Kate Pearlman-Shaw, Partner for Leadership Consultancy, says bringing emotions to the forefront is an important part of being an effective leader, and demonstrates the advanced people skills needed to lead an organisation successfully.
What, if anything, do public sector organisations have in common with the England football team? Amanda Reynolds and Craig Clarke use the positive example of the recent World Cup as a reminder of the leadership often displayed in the public sector, and how a team approach can reap significant rewards.
For public services under increasing strain, inspired leadership will be the game changer. Many organisations are convinced they have played their trump cards already: budgets cut and shaved further; service delivery outsourced; organisations reshaped and partnerships created. Is it any wonder those at the top are asking, “Where next?” Most Chairs and CEOs, however, quickly realise that this is only the start, and not the endpoint, in transforming services to complex communities that demand more when less is available. So where do leaders go from here? What hand will they be dealt next?
What does it take to be a leader in further education? How has this changed in the last 10 years? Or the last 5? Or even the last 3?If you knew back then what you know now about the leadership challenges,how would you have prepared differently to take on your current role?
Read more here.
We are privileged to work with some of the country’s leading female influencers every single day. International Women’s Day is a perfect opportunity to pause and celebrate the work of women within the public and not for profit sector, using their talents to shape a better society. You can find a fuller selection of just some of the senior women that GS has helped to appoint over the last 12 months.
Last month, Equal Pay Day highlighted the work many organisations across both the private and public sector need to do when it comes to closing the gender pay gap. With reporting deadlines approaching, it is absolutely critical for management to meet targets.
Research shows that decision-making is far more effective when individuals from a range of backgrounds and with varying perspectives are involved. Fair pay is essential if organisations want to retain top talent and realise these benefits. However, the recruitment process can have unconscious bias or barriers that deter female candidates, or candidates from diverse backgrounds.
WHEN it comes to later-life job moves, Generation X workers — born between the late 1960s and the late 1970s — want to give something back.
Nearly half want to pursue jobs in the charity or public sector to contribute positively to the community, according to public sector executive recruitment and people development specialists GatenbySanderson.
These second careers have often been forced upon Gen Xers following the national pension age rising to 67 and the 2008 financial crisis. But while they need to work longer, they want a different type of role — often something more fulfilling (33 per cent) and they also want to make sure they leave the country in a positive state for future generations and their children (45 per cent).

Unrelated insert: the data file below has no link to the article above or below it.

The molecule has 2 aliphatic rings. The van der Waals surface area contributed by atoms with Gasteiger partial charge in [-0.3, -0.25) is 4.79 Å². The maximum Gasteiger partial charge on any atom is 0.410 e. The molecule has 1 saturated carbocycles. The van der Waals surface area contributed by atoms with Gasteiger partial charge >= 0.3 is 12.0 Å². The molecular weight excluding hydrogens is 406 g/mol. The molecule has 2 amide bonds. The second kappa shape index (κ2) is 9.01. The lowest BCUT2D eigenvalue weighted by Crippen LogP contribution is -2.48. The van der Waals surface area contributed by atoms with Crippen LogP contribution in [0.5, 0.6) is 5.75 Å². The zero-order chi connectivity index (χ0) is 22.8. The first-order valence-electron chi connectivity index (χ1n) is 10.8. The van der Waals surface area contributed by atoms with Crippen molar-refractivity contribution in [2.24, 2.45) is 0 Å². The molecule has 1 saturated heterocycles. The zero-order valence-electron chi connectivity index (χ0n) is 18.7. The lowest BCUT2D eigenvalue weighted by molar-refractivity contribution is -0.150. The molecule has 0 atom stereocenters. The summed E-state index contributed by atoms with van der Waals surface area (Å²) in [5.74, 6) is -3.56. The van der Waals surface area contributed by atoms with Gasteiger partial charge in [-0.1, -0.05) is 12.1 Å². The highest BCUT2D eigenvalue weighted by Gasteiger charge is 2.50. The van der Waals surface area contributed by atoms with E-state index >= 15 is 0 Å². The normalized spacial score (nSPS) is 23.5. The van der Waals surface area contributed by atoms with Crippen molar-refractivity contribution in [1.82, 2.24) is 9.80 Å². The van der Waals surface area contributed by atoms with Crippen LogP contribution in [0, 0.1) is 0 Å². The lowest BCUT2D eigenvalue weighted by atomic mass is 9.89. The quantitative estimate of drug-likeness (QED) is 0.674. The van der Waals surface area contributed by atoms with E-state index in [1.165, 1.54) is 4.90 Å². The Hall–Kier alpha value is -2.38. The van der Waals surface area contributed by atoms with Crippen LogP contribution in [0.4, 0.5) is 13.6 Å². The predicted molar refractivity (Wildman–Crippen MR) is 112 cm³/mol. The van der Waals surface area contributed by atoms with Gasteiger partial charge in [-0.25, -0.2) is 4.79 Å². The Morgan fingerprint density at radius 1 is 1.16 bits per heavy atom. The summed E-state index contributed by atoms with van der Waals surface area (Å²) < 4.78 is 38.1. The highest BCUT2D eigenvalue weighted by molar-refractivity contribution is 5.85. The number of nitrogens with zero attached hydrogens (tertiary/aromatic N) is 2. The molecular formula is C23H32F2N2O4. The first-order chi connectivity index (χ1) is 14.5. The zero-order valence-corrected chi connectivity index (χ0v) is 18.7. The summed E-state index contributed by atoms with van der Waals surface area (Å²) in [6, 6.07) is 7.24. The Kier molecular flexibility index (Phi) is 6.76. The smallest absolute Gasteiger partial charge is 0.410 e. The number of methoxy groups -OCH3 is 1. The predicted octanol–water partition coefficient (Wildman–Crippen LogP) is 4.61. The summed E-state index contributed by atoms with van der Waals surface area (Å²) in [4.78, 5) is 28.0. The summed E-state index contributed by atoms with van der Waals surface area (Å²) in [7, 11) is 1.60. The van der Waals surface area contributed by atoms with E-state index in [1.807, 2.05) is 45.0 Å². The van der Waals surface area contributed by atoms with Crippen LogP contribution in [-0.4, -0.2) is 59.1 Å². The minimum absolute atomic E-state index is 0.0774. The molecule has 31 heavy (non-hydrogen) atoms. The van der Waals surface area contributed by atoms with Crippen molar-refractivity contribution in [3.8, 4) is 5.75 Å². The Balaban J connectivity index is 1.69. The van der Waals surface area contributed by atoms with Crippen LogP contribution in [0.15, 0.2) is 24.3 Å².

Martin Tucker, chief executive of GatenbySanderson, says: “The public sector is facing significant challenges to deliver vital services to a population that is changing rapidly and at a time when budgets are being cut. Generation X brings a new perspective, life philosophy and skillset to senior roles, which is exactly what the sector needs.”
Mark Turner, joint managing partner for central government at GatenbySanderson, adds: “Careerchangers are usually looking to assume key leadership roles in public sector and not-for-profit organisations.
“Typically, they have built successful executive careers in the private sector and are looking to put their skills to use in the public sector, while making a positive contribution to the community and benefiting from being personally challenged.
“This might include roles as non-executive directors in hospitals or housing associations, trustees in charities or chairs and members of regulatory or Government bodies.
“There are a number of skills that are in demand, such as operational expertise, commercial, procurement, financial, change management and HR.
“For career-changers, the public sector can also offer more flexibility, better working environments and better work/life balance compared to the private sector.”
Examples of roles currently available include: board member at the Independent Parliamentary Standards Authority; chair and lay board members at the Bar Standards Board; chair of North Bristol NHS Trust; non-executive chair of London Fire Brigade; and non-executive director of Nominet.
We launched our latest report at the RSA on 14th June alongside 50 chairs and chief executives. Sir Tony Hawkhead of Action for Children, and Baroness Delyth Morgan and Professor Lynne Berry of Breast Cancer Now joined broadcaster Liz Barclay on the Panel. The report follows our earlier look at the changing face of leadership in the sector Thriving in the Age of Disruption launched in 2016. We’re delighted to share this latest report with you now (download it here)
Author: Juliet Taylor, Partner and Head of Not for Profit Practice